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Shunning Former Members


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I live in the most educated part of the country (DC metro). The LDS people here are talented, politically level-headed, and well-connected. I'm often beaming with pride at the service they do, e.g. with helping Afghan and Ukrainian refugees.

We still hang out with people who've left the church. 

But I hear that in Utah people sometimes disown their kids if they leave, or tell their kids not to play with kids who leave. Under the pretext of not wanting their influence. Someone who lives in the corridor can confirm or deny.

I mean, if they're all up in your face about what's wrong with the church, then you're not obligated to be around those kinds of people. That's rude. Otherwise, there's no need to sever ties. A person's religious beliefs arent the only things about him/her.

 

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I'll say one more thing: ostracization from family and friends often happens whenever someone leaves a faith. I have a Jewish convert friend who doesn't tell friends and family in her hometown she's joined the church. For them, becoming atheist or Buddhist is fine, but follow Jesus and you're a traitor.

But shunning is no good, and I'd like to know to what extent it happens.

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3 hours ago, Hamilton Porter said:

I live in the most educated part of the country (DC metro). The LDS people here are talented, politically level-headed, and well-connected. I'm often beaming with pride at the service they do, e.g. with helping Afghan and Ukrainian refugees.

Makes me wonder if you know someone I know there. She's organized and amazing in your refugee work.

3 hours ago, Hamilton Porter said:

We still hang out with people who've left the church. 

But I hear that in Utah people sometimes disown their kids if they leave, or tell their kids not to play with kids who leave.

I've heard this a lot, but I lived there for 39 years in 4 different places and volunteered in 5 different schools regularly and never personally knew anyone who did this.  I'm sure it happened (we have someone here on the board who it happened to), but I don't think it happened very often.  I did however have a mom accuse it of me only to find out her pastor was teaching her child to not have contact with my son because he a member. 

Either way it isn't right and should not happen ever and I made sure to teach my children to include and welcome others. 

3 hours ago, Hamilton Porter said:

Under the pretext of not wanting their influence. Someone who lives in the corridor can confirm or deny.

I mean, if they're all up in your face about what's wrong with the church, then you're not obligated to be around those kinds of people. That's rude. Otherwise, there's no need to sever ties. A person's religious beliefs arent the only things about him/her.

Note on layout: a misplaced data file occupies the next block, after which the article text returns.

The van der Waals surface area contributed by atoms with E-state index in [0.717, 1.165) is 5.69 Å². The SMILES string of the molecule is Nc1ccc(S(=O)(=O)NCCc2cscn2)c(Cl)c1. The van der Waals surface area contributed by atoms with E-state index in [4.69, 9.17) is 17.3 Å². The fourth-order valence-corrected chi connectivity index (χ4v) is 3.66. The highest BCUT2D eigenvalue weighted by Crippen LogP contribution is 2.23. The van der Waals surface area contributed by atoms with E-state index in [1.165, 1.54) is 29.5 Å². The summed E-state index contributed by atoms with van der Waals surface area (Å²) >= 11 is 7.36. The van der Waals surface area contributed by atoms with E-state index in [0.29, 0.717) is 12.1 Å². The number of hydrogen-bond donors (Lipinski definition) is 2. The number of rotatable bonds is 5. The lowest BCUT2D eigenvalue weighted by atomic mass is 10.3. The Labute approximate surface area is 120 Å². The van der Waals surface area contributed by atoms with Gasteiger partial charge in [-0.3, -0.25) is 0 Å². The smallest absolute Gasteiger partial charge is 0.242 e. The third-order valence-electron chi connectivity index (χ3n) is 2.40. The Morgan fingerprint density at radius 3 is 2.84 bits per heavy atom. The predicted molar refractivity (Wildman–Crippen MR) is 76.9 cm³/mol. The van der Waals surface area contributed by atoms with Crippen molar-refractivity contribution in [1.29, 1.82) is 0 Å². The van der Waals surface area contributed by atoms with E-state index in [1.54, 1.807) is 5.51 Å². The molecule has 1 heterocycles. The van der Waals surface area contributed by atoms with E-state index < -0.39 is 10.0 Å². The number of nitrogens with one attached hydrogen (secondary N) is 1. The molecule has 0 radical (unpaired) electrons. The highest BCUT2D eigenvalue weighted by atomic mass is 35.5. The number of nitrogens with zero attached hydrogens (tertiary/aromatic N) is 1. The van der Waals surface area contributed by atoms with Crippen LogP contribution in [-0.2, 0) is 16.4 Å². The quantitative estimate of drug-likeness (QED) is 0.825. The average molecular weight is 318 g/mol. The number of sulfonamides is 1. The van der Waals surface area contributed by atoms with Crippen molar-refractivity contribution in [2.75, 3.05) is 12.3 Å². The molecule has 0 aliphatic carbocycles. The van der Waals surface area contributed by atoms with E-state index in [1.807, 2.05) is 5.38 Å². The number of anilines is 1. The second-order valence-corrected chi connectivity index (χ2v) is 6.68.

Edited by Rain
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3 hours ago, Hamilton Porter said:

I live in the most educated part of the country (DC metro). The LDS people here are talented, politically level-headed, and well-connected. I'm often beaming with pride at the service they do, e.g. with helping Afghan and Ukrainian refugees.

We still hang out with people who've left the church. 

But I hear that in Utah people sometimes disown their kids if they leave, or tell their kids not to play with kids who leave. Under the pretext of not wanting their influence. Someone who lives in the corridor can confirm or deny.

I mean, if they're all up in your face about what's wrong with the church, then you're not obligated to be around those kinds of people. That's rude. Otherwise, there's no need to sever ties. A person's religious beliefs arent the only things about him/her.

 

So true, but if you are intimate enough with them to say that the only thing that has changed in the relationship is a common  testimony and spiritual identity, it does slim down the points upon which the relationship is expressed and enjoyed, and the relative sense of meaning concerning areas of interest and what makes one happy.

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3 hours ago, Hamilton Porter said:

I'll say one more thing: ostracization from family and friends often happens whenever someone leaves a faith. I have a Jewish convert friend who doesn't tell friends and family in her hometown she's joined the church. For them, becoming atheist or Buddhist is fine, but follow Jesus and you're a traitor.

But shunning is no good, and I'd like to know to what extent it happens.

I would say shunning is far less common than a dampening of mutual joy. I have been shunned by only a couple of people who have left the Church.

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1 hour ago, bluebell said:

And in my experience, there is a loss of common interests that almost always affects the relationship, unless it existed outside of religious things before they left. 

I think this may be because what remains may be too thin to fill up whatever was lost. New,  meaningful shared interests need to develop since preserving relationships requires that they grow. 

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4 hours ago, Hamilton Porter said: